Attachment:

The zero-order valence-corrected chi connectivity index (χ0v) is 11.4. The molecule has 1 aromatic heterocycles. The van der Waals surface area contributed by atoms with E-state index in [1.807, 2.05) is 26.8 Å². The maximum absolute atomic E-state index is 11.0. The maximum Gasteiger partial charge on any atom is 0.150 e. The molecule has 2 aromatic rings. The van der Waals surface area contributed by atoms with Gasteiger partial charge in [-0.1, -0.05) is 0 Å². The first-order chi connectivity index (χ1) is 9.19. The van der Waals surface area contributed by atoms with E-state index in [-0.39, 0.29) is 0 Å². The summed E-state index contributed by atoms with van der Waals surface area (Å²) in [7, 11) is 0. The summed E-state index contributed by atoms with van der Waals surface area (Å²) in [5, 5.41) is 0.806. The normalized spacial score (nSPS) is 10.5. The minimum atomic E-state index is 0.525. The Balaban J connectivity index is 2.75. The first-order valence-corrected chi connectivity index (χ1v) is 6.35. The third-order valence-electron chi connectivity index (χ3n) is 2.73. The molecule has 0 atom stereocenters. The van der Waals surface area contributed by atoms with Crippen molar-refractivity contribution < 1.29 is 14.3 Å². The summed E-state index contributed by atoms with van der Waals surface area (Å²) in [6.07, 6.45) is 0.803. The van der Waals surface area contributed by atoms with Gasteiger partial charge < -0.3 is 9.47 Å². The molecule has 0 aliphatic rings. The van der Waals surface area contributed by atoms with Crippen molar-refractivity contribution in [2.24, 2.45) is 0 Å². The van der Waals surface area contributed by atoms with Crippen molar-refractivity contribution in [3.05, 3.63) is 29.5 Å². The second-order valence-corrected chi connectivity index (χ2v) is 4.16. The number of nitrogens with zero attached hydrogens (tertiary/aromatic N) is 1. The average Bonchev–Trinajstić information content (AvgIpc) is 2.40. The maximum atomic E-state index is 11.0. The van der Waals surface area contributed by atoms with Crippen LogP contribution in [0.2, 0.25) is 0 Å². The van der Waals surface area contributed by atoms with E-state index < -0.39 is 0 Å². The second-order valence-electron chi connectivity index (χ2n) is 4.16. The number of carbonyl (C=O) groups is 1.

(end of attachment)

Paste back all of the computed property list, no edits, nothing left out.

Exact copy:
The zero-order valence-corrected chi connectivity index (χ0v) is 11.4. The molecule has 1 aromatic heterocycles. The van der Waals surface area contributed by atoms with E-state index in [1.807, 2.05) is 26.8 Å². The maximum absolute atomic E-state index is 11.0. The maximum Gasteiger partial charge on any atom is 0.150 e. The molecule has 2 aromatic rings. The van der Waals surface area contributed by atoms with Gasteiger partial charge in [-0.1, -0.05) is 0 Å². The first-order chi connectivity index (χ1) is 9.19. The van der Waals surface area contributed by atoms with E-state index in [-0.39, 0.29) is 0 Å². The summed E-state index contributed by atoms with van der Waals surface area (Å²) in [7, 11) is 0. The summed E-state index contributed by atoms with van der Waals surface area (Å²) in [5, 5.41) is 0.806. The normalized spacial score (nSPS) is 10.5. The minimum atomic E-state index is 0.525. The Balaban J connectivity index is 2.75. The first-order valence-corrected chi connectivity index (χ1v) is 6.35. The third-order valence-electron chi connectivity index (χ3n) is 2.73. The molecule has 0 atom stereocenters. The van der Waals surface area contributed by atoms with Crippen molar-refractivity contribution < 1.29 is 14.3 Å². The summed E-state index contributed by atoms with van der Waals surface area (Å²) in [6.07, 6.45) is 0.803. The van der Waals surface area contributed by atoms with Gasteiger partial charge < -0.3 is 9.47 Å². The molecule has 0 aliphatic rings. The van der Waals surface area contributed by atoms with Crippen molar-refractivity contribution in [2.24, 2.45) is 0 Å². The van der Waals surface area contributed by atoms with Crippen molar-refractivity contribution in [3.05, 3.63) is 29.5 Å². The second-order valence-corrected chi connectivity index (χ2v) is 4.16. The number of nitrogens with zero attached hydrogens (tertiary/aromatic N) is 1. The average Bonchev–Trinajstić information content (AvgIpc) is 2.40. The maximum atomic E-state index is 11.0. The van der Waals surface area contributed by atoms with Crippen LogP contribution in [0.2, 0.25) is 0 Å². The van der Waals surface area contributed by atoms with E-state index < -0.39 is 0 Å². The second-order valence-electron chi connectivity index (χ2n) is 4.16. The number of carbonyl (C=O) groups is 1.